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North Carolina GOP lawmakers pass budget that strips education funds from Democratic districts

The budget was passed at 3am.

 

Josh Katzowitz

IRL

Published May 14, 2017   Updated May 24, 2021, 2:29 pm CDT

Apparently frustrated by Democrats who kept offering late-night amendments to a state budget deal, North Carolina GOP state senators passed a bill that reportedly will take education money from districts represented by Democrats in order to fund opioid treatments.

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The measure passed at 3am ET Friday. According to the Raleigh News & Observer, the $1 million in funding that will pay for pilot programs to fight the opioid epidemic will come from a number of Democratic counties, including more than $316,000 from Sen. Erica Smith-Ingram’s rural constituents that previously paid for a pair of early college high schools. The funding that helped a summer science, math, and technology program called Eastern North Carolina STEM also was stripped away.

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Many of the recipients of that STEM funding are African-American and from low-income areas, according to the newspaper.

“I don’t know what motivated the amendment, but it will have a devastating effect on an area that is already suffering,” Smith-Ingram told the newspaper. “… The future of children should not be caught up in a political disagreement between members.”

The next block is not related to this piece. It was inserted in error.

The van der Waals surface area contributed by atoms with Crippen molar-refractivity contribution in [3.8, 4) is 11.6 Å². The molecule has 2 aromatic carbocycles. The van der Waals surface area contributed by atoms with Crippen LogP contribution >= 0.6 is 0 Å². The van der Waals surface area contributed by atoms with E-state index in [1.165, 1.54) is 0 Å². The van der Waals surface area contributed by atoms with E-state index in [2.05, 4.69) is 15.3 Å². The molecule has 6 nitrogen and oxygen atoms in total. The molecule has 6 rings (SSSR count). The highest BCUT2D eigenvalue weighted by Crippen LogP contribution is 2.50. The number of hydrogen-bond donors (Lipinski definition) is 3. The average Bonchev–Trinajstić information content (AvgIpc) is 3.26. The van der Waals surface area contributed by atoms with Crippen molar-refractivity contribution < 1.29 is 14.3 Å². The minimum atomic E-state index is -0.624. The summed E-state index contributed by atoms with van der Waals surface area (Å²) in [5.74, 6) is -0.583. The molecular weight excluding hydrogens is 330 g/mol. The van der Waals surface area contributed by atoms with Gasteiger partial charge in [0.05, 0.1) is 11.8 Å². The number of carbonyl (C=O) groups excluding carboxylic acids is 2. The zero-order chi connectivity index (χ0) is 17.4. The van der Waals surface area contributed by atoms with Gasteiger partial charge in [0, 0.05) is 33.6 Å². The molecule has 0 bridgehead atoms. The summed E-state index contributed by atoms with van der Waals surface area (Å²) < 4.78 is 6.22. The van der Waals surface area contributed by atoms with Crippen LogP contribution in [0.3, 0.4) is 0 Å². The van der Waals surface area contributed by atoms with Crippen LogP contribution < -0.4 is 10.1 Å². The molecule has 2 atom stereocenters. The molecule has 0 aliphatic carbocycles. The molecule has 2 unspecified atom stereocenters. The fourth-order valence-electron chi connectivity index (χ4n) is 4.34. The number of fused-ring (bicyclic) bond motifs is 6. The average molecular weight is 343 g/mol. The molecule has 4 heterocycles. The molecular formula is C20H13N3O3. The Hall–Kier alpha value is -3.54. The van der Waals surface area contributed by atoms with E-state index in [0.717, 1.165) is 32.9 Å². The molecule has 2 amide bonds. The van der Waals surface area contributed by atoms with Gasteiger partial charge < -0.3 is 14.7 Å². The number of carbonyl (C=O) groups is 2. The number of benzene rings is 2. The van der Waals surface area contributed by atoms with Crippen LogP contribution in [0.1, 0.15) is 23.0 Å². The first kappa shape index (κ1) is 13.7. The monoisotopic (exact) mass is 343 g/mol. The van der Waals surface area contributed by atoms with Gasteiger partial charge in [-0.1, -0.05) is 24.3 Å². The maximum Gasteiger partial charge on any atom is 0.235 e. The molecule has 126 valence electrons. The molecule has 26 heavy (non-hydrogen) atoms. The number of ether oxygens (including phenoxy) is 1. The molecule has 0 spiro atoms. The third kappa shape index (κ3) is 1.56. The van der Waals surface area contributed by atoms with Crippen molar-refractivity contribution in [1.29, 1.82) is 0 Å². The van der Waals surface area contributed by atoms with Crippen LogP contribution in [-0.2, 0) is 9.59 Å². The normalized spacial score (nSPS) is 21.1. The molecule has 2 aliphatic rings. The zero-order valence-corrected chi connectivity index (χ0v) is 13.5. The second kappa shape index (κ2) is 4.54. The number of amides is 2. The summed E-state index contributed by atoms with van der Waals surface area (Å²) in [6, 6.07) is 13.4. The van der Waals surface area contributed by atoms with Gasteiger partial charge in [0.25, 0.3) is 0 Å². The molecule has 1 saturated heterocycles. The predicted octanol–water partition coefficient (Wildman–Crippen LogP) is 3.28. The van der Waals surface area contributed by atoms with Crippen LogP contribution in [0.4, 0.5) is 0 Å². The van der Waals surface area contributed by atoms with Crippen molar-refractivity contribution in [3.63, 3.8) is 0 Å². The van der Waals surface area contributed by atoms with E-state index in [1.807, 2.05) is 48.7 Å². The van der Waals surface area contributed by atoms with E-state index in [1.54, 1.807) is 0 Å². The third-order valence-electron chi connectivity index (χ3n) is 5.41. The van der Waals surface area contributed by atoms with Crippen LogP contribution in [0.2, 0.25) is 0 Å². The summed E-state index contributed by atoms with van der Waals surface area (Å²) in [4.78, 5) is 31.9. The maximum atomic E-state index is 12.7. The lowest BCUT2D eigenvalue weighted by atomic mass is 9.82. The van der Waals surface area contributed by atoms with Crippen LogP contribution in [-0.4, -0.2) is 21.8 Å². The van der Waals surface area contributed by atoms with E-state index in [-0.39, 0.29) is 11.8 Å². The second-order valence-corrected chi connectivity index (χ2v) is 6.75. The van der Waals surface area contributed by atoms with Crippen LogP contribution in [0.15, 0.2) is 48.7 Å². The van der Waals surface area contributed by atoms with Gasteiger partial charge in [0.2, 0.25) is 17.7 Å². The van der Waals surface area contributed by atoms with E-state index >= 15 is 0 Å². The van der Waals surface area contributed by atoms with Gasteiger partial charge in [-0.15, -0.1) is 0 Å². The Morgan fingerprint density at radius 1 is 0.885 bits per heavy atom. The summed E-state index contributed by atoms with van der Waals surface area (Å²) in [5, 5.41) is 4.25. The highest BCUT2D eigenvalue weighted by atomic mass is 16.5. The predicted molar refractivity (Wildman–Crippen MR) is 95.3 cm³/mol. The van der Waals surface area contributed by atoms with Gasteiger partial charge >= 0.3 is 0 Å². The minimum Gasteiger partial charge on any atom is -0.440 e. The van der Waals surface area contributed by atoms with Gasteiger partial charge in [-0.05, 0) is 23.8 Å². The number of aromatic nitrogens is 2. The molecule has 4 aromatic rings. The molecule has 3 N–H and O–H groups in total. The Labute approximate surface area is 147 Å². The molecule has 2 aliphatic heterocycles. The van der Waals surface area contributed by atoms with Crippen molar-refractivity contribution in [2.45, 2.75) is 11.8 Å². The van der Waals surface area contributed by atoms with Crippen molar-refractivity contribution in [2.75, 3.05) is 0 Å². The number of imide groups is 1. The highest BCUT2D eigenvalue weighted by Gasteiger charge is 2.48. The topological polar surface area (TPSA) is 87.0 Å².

More from the News & Observer:

Other items cut in the late-night amendment include $200,000 to bring fresh produce to food deserts, $250,000 to fund additional staff for the N.C. Museum of Art’s recently expanded art park, and $550,000 for a downtown revitalization program. The only remaining funding for the downtown program is directed to Robeson County, which has a Republican senator.

 

The amendment also takes a swipe at Gov. Roy Cooper by eliminating a position in his office for a federal legislative programs coordinator.

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The budget now will move on to the state House of Representatives.

Previously, the North Carolina legislature passed an anti-LGBTQ bathroom bill that could have cost the state nearly $4 billion in the next 12 years, and last month, three Republican lawmakers proposed a bill that would ban all gay marriages in the state.

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*First Published: May 14, 2017, 1:41 pm CDT